Menus Subscribe Search

Predicting House Races by Weight of Tweet

• October 31, 2012 • 4:00 AM

With the presidential prediction game dreadfully same-y, surely there’s another constantly changing fix for political junkies. How about forecasting all 435 U.S. congressional races every day, based on brand new data every day?

That’s what you get at “Voting With Your Tweet,” an experiment that mines mentions of congressional candidates in the Twitter-sphere to predict who will win each race and what the actual vote share will be. Unlike past efforts at using social media to predict political contests, which made their “predictions” after the voters had settled the matter, this research is happening now and you can check in at the California News Service site to see what’s up today, yesterday, or tomorrow.

Using social media as a forecasting tool is a hot area right now, and mixing Twitter with punditry is not brand new. Carnegie Mellon’s Brendan O’Connor compared tweeting to polling results in 2010, and not surprisingly found some correlation. Andranik Tumasjan and his colleagues at the Munich Technical University found that “the mere number of messages mentioning a party reflects the election result” in a German federal election. The “media utility” Tweetminster, meanwhile, says it accurately predicted the outcome of the last British Parliamentary elections using Twitter (an experiment they note is based on an earlier Japanese study looking at “online buzz and election results”).

Voting With Your Tweet is a kind of combination, using past results to predict future returns (but with mountains of caveats).

Analyzing about a quarter million tweets from 356 races in the 2010 mid-terms, UC Berkeley doctoral candidate Mark Huberty correctly “predicted” (after the fact) the winners 92 percent of the time, a much better showing than the six professional human pundits used for comparison. (The technical report on 2010 is available here, but be prepared to see that the 92 percent figure is one of a number of outcomes based on different statistical methods and statistical approaches. Huberty goes with “better than 85 percent accuracy” in the paper’s introduction.)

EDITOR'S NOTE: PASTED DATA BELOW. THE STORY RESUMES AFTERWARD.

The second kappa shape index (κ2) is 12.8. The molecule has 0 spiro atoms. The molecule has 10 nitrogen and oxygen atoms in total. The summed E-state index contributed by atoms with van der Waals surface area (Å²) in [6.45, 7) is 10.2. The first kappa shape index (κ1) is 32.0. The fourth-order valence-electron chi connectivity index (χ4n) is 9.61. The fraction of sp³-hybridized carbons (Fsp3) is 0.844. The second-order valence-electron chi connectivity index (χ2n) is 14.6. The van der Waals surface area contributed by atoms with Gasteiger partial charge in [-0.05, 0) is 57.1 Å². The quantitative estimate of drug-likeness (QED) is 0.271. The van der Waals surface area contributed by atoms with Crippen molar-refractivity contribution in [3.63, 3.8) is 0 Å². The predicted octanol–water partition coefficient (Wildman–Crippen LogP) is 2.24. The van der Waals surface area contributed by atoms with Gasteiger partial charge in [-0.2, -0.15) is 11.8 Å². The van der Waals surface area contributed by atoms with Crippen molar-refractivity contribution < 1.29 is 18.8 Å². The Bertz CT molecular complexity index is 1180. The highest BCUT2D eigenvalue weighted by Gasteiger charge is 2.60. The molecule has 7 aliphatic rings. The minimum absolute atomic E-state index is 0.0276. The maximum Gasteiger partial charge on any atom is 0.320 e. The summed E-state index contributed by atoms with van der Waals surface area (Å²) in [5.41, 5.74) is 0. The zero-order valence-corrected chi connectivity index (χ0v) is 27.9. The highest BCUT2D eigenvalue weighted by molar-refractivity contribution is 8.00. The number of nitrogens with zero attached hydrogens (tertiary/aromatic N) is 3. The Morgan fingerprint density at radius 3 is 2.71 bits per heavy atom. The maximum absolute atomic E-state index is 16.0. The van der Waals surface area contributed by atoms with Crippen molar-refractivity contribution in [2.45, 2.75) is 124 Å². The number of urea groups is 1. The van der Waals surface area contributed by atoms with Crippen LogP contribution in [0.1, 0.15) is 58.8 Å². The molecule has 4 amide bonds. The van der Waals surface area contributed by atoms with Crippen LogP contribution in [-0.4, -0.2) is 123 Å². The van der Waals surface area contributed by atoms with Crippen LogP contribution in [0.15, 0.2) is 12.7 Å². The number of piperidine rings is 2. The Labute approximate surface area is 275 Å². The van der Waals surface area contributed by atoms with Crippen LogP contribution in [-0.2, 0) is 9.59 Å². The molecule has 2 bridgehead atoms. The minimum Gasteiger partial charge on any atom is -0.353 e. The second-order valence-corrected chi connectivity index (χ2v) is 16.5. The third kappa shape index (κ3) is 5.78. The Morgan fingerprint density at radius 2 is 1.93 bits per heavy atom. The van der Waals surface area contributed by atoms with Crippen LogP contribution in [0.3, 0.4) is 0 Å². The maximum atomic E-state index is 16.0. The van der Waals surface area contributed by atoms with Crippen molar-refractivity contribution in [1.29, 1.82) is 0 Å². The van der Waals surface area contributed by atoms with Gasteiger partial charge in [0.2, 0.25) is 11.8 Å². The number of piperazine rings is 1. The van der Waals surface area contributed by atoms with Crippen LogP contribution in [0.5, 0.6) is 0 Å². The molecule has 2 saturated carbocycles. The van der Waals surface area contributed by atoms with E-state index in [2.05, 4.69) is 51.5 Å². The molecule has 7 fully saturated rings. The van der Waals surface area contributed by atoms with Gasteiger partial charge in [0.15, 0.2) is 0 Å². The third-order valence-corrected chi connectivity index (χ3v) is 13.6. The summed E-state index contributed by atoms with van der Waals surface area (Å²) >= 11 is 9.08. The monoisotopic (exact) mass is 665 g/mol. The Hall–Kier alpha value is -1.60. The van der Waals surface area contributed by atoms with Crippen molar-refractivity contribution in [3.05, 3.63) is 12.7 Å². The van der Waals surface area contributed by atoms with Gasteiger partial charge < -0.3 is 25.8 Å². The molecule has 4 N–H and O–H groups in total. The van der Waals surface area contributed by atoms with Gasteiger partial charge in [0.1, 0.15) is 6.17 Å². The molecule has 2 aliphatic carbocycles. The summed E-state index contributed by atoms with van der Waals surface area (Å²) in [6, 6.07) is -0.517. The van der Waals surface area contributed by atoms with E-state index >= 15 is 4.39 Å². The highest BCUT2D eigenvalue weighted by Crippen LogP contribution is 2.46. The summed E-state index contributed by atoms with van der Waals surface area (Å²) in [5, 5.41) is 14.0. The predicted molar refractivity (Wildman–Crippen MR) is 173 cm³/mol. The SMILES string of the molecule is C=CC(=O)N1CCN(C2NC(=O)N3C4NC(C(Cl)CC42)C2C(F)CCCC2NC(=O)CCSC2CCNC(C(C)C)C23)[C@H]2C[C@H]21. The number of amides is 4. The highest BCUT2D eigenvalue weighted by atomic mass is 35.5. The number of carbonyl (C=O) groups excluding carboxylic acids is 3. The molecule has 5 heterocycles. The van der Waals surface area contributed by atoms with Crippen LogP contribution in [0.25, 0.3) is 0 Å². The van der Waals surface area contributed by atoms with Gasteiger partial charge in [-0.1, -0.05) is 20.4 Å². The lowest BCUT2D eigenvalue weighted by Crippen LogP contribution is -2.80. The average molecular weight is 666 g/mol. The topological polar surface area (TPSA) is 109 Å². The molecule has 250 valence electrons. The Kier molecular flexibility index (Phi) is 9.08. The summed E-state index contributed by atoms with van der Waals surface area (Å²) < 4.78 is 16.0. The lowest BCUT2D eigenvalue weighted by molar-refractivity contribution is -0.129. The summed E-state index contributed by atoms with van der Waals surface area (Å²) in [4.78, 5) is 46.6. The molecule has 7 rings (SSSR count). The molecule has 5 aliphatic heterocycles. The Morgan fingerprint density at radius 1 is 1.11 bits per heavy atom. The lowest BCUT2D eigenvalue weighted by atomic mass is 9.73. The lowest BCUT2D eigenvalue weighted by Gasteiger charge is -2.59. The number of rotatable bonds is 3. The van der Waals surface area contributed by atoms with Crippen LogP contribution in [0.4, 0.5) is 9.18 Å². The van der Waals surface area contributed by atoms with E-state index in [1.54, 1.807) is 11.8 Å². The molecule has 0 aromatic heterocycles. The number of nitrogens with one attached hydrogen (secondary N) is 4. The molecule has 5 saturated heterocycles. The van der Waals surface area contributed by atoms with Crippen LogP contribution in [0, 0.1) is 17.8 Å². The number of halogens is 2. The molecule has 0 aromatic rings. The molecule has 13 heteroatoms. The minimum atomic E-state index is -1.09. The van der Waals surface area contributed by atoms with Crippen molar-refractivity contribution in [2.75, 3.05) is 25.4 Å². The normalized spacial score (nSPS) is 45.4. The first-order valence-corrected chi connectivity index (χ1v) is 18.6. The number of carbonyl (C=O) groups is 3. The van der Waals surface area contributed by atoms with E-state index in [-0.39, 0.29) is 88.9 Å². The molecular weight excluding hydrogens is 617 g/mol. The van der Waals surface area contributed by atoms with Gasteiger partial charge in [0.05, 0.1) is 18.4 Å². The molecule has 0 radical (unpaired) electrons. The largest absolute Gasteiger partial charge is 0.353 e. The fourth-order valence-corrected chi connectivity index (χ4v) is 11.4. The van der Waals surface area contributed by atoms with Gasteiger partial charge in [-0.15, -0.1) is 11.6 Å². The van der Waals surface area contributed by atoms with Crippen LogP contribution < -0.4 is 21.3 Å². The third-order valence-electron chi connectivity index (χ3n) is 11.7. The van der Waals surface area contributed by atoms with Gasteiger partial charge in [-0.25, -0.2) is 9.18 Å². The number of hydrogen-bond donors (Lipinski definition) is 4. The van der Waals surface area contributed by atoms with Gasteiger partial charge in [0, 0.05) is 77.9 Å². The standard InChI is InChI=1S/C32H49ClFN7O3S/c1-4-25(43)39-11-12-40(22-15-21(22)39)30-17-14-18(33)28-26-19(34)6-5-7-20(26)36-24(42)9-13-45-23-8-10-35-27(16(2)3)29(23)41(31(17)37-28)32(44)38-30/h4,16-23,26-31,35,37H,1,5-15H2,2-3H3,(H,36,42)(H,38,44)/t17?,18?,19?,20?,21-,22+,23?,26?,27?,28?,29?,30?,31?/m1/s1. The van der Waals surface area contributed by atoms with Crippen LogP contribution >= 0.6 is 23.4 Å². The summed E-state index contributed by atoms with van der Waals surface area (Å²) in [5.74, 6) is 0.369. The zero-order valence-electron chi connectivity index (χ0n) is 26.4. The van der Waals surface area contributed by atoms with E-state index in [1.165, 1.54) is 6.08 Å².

Taking that information, Huberty “trained two machine learning algorithms to determine what word features of those tweets best predicted whether the Democratic or Republican party candidate won each race.” So in its current incarnation …

We think the finished algorithm works like this:

First, it identifies from the language in a candidate’s tweets whether they are the incumbent or challenger. Since incumbents win about 85% of the time, this provides a good baseline.

It then adjusts the baseline prediction based on sentiment and action-related phrases. For instance, “voted hcr” (indicating that the incumbent voted for health care reform) was one of the most influential predictors alongside incumbency-related phrases. The algorithm weights those phrases positively or negatively, depending on how predictive they were of a candidate winning or losing.

And you can take this forecast to the bank? Only if you’re Lehman Brothers. “Voting with your Tweet is an experiment and should be treated as such,” Huberty and “data guru” Len DeGroot from the Knight Digital Media Center at Berkeley’s Graduate School of Journalism write in an honest and detailed set of FAQs. “We think this might work and think we might know why. But we could fail spectacularly.”

So why do it at all, or at least so publicly? The answers are refreshing:

Anyone who is interested can observe the experiment.
It keeps us honest: whether we succeed or fail, the predictions will be out there for all to see.
Observers can offer constructive feedback.
It gives us the opportunity post our own observations.
It offers the general public a window into the intersection of social data and political research.

So knowing this, I peeked at the putative winners for some races I’m following, starting with the competitive bout between Democratic incumbent Lois Capps and challenger Abel Maldonado in California’s 24th, Pacific Standard’s home turf. As of last night, VWYT gives it to Maldonado, with 53 percent of the vote.

Then there’s Berman-Sherman, the heated race between two Democratic incumbents battling for a single seat in LA? Ah nothing, not even Brad Sherman’s name, since the algorithm only codes for races with a Republican-Democratic contest.

OK, how about Kansas’s 2nd, the district where my mom is buried? (Kansas not being Chicago or Louisiana, Mom can’t vote there.) Incumbent Republican Lynn Jenkins is shellacking Tobias Schlingensiepen with a 65 percent prediction. That’s not surprising in this very blue state, but I wonder if the challenger’s name isn’t a bit Twitter-unfriendly.

As suggested, Huberty and co. see lots of ways this experiment can go pear-shaped, many of the potential problems hinging on using 2010 results to craft important topic choices this year. The mid-terms, after all, saw a powerful effort by Tea Party partisans, which could mean the terms over-represent Republican memes and challengers’ chops. Plus, there are new issues in the mix now, such as Libya and Solyndra.

Nonetheless, it’s fun to see political science in action and even better that for once it’s not about those two guys running for president.

Michael Todd
Most of Michael Todd's career has been spent in newspaper journalism, ranging from papers in the Marshall Islands to tiny California farming communities. Before joining the publishing arm of the Miller-McCune Center, he was managing editor of the national magazine Hispanic Business.

More From Michael Todd

A weekly roundup of the best of Pacific Standard and PSmag.com, delivered straight to your inbox.

Recent Posts

July 30 • 10:00 AM

Having Difficult Conversations With Your Children

Why it’s necessary, and how to do it.


July 30 • 8:00 AM